HL Deb 08 August 1902 vol 112 cc1077-9

Order of the day for the Second Reading read.


My Lords, this Bill, which has met with the approval of everybody connected with Ireland, and has passed through the other House without opposition, is intended to provide money for the construction, improvement, and maintenance of harbours in the congested districts along the West coast of Ireland. The harbour of Liscannor, about which my noble friend the Earl of Mayo has asked on one or two occasions for information, has been specially mentioned in order to bring it within the purview of the Bill, it being just outside the congested districts. Liscannor Harbour, however, is not placed on the same footing as the others, inasmuch as the advance to be made by the Treasury in respect to this harbour is not to exceed two-thirds of the cost of the execution and equipment of the work, the balance being defrayed by the Department of Agriculture, and by persons locally interested who use the harbour. I beg to move the Second Reading of the Bill.

Moved, That the Bill be now read 2a.—(The End of Deubigh.)


My Lords, in supporting the Second Reading of this Bill, I think it right to say that we in Ireland regard it as a very useful measure. The provision in Clause I with regard to the "reconstruction" of a marine work is a most important one, and I am glad the Bill has been applied specially to Liscannor Harbour. This is a harbour winch it is most difficult to get into, and. when in it, it is almost impossible to get out. I quite agree with the provision that one-third of the money must lie found by those who own the quarries and use the harbour. That is the proper policy to adopt in regard to Ireland—for those who desire help should, to a certain extent, help themselves. We, in Ireland, are delighted that the Bill is to become law this session.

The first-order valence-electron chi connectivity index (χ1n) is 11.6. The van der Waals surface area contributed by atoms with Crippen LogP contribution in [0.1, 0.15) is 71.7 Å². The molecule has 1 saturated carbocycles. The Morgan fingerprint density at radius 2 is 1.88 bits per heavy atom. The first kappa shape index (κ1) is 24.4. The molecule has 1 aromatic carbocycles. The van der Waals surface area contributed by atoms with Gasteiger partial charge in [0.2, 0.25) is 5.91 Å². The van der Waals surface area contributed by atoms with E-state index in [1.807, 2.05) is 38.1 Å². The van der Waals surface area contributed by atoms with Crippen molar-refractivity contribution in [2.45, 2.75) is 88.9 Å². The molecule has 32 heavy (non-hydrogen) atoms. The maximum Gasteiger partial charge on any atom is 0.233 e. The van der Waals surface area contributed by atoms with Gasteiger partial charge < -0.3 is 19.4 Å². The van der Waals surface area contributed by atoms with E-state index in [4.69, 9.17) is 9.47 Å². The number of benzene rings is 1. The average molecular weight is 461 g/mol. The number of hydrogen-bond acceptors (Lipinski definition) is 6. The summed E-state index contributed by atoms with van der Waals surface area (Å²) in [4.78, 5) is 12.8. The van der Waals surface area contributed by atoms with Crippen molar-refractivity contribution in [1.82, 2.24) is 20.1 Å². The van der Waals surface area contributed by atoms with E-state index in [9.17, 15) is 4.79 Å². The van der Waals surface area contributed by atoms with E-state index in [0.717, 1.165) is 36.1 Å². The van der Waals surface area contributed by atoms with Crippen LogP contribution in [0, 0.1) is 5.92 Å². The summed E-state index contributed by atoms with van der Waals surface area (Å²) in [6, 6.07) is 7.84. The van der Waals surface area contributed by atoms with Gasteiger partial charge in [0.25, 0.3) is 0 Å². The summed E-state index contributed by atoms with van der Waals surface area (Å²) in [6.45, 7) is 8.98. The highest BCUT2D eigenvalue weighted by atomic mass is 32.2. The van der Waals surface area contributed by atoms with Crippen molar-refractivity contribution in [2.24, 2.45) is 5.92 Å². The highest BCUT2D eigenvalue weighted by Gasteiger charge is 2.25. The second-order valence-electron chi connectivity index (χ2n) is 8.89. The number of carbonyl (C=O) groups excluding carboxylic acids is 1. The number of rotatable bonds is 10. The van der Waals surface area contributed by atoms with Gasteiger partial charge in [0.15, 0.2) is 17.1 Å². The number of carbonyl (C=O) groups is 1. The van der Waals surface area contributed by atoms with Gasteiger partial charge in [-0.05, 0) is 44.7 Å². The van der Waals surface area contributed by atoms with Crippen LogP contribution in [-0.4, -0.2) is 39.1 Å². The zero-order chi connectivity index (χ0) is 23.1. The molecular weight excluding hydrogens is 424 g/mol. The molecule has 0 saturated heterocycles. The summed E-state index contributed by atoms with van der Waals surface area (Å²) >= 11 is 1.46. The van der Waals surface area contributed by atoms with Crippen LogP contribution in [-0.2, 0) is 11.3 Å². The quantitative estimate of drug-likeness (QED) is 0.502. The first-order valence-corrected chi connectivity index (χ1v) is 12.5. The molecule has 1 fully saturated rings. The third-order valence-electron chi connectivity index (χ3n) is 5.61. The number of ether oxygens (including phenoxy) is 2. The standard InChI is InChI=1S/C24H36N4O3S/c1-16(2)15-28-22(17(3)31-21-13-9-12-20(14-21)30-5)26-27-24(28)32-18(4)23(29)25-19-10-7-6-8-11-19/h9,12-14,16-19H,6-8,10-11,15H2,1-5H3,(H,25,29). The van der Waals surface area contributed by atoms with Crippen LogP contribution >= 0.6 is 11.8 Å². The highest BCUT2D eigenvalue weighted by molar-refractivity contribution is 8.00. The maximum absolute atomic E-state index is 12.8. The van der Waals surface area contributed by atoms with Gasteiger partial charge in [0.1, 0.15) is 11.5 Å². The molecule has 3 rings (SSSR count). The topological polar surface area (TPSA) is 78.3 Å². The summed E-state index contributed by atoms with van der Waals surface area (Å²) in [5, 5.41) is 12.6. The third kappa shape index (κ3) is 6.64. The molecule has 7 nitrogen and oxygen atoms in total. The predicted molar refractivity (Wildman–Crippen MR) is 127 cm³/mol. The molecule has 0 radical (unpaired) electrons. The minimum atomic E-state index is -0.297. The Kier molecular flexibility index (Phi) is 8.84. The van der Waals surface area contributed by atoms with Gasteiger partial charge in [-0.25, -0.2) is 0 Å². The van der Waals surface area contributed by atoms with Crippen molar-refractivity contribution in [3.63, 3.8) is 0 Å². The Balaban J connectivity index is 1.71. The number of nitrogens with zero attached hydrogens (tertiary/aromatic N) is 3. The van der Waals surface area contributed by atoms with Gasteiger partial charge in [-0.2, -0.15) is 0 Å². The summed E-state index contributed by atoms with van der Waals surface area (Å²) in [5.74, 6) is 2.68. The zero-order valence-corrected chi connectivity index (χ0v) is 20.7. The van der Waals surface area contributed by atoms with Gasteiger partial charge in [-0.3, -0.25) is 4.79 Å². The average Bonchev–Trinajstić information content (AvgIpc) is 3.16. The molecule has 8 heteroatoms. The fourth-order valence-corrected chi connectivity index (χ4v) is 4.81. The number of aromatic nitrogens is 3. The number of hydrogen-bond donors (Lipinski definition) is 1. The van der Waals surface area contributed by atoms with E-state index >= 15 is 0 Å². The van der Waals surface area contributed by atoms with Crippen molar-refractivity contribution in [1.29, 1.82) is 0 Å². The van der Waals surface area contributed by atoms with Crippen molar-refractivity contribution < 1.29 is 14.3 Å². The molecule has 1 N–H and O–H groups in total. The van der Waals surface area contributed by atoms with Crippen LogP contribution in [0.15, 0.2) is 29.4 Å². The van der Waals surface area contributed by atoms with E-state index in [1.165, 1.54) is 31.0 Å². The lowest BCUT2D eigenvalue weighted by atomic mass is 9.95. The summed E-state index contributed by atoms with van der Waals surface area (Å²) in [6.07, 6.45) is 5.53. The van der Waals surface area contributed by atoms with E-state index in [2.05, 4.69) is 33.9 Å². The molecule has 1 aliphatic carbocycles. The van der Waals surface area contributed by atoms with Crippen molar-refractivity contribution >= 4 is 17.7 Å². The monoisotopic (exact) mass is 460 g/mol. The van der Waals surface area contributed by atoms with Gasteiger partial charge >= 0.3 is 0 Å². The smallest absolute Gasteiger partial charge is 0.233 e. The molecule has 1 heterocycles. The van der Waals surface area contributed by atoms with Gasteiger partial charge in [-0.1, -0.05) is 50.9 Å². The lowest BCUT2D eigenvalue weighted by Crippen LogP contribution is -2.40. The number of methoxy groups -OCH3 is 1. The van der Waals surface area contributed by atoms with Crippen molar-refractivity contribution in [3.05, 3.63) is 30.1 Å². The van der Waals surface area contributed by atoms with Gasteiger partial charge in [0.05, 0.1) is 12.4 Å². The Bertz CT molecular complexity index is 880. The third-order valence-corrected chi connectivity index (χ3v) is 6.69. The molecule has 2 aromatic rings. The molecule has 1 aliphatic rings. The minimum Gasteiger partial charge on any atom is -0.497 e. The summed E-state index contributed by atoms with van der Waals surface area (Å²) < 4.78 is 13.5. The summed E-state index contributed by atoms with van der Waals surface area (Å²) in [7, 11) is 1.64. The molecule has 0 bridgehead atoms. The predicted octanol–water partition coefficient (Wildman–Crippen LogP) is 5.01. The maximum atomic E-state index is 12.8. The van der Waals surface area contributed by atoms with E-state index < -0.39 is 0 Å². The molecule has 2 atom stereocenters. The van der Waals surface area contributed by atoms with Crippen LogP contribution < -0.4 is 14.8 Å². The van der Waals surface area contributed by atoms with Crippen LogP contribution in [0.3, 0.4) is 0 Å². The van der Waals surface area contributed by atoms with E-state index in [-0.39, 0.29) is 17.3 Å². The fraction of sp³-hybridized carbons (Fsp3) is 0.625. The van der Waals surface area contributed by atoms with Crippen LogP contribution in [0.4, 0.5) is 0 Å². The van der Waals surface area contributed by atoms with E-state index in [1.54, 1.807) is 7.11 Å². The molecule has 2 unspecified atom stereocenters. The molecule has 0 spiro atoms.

My Lords, as a resident in a congested district county in Ireland, I should not like the Second Reading of this Bill, which applies exclusively to congested districts, to take place without giving expression to my appreciation of its great value and usefulness. I also think that the Chief Secretary for Ireland deserves a word of thanks for bringing in this much-needed Bill. Not alone am I a resident in a congested district county, but my home is in the middle of a congested district area, and I am also a member of the County Council and of the District Council which administer the affairs of the district in which my home is situated. I am, therefore, being conversant with the public affairs of my county, the more capable of recognising the merits of this Bill. The main provisions of the measure are for the purpose of assisting these poor districts to carry out important measures which, on account of their poverty, they could not accomplish without assistance. That will be a great advantage, because it will develop the resources of the districts and make them more prosperous than they have been in the past. The 11th Clause I am particularly glad to see, because there is in that Clause an arrangement in the nature of an insurance by which the upkeep and maintenance of large marine works, when they are built, need not rest any longer on the district. By a small local contribution the district can, I am glad to see, be relieved of the by no means light burden of maintaining these works, which, being marine works, are liable to very serious damage on account of severe storms. That will be a great advantage to these districts, and I have therefore much pleasure in supporting the Bill.

Bill read 2a (according to Order); Committee negatived. Then (Standing Orders Nos. XXXIX. and XLV. having been suspended); Bill read 3a, and passed.